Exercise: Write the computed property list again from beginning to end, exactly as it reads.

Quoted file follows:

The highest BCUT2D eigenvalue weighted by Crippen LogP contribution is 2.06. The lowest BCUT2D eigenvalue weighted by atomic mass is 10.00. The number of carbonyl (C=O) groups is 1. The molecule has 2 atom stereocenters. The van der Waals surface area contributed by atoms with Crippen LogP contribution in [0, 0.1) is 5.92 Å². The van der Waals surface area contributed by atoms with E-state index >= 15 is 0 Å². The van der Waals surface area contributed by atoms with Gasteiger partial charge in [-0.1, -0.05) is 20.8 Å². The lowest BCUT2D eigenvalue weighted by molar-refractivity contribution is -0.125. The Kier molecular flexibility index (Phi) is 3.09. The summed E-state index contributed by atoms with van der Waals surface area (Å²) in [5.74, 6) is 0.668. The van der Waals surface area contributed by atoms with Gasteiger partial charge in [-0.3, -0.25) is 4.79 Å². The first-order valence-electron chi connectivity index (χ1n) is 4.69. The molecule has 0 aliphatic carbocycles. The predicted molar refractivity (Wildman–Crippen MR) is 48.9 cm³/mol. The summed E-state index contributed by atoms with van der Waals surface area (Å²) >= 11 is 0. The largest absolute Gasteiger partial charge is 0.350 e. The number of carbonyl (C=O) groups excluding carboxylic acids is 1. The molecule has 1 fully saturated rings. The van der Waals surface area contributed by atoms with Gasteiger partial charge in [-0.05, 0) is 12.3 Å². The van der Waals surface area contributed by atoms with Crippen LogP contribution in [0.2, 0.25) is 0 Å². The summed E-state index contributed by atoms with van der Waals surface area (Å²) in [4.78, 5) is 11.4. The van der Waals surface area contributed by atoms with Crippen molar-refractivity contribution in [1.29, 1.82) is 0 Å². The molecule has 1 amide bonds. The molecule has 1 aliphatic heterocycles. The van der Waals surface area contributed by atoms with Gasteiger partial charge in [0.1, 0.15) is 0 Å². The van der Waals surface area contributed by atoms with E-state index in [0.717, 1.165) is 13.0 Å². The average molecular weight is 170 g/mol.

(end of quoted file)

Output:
The highest BCUT2D eigenvalue weighted by Crippen LogP contribution is 2.06. The lowest BCUT2D eigenvalue weighted by atomic mass is 10.00. The number of carbonyl (C=O) groups is 1. The molecule has 2 atom stereocenters. The van der Waals surface area contributed by atoms with Crippen LogP contribution in [0, 0.1) is 5.92 Å². The van der Waals surface area contributed by atoms with E-state index >= 15 is 0 Å². The van der Waals surface area contributed by atoms with Gasteiger partial charge in [-0.1, -0.05) is 20.8 Å². The lowest BCUT2D eigenvalue weighted by molar-refractivity contribution is -0.125. The Kier molecular flexibility index (Phi) is 3.09. The summed E-state index contributed by atoms with van der Waals surface area (Å²) in [5.74, 6) is 0.668. The van der Waals surface area contributed by atoms with Gasteiger partial charge in [-0.3, -0.25) is 4.79 Å². The first-order valence-electron chi connectivity index (χ1n) is 4.69. The molecule has 0 aliphatic carbocycles. The predicted molar refractivity (Wildman–Crippen MR) is 48.9 cm³/mol. The summed E-state index contributed by atoms with van der Waals surface area (Å²) >= 11 is 0. The largest absolute Gasteiger partial charge is 0.350 e. The number of carbonyl (C=O) groups excluding carboxylic acids is 1. The molecule has 1 fully saturated rings. The van der Waals surface area contributed by atoms with Gasteiger partial charge in [-0.05, 0) is 12.3 Å². The van der Waals surface area contributed by atoms with Crippen LogP contribution in [0.2, 0.25) is 0 Å². The summed E-state index contributed by atoms with van der Waals surface area (Å²) in [4.78, 5) is 11.4. The van der Waals surface area contributed by atoms with Crippen molar-refractivity contribution in [1.29, 1.82) is 0 Å². The molecule has 1 amide bonds. The molecule has 1 aliphatic heterocycles. The van der Waals surface area contributed by atoms with Gasteiger partial charge in [0.1, 0.15) is 0 Å². The van der Waals surface area contributed by atoms with E-state index in [0.717, 1.165) is 13.0 Å². The average molecular weight is 170 g/mol.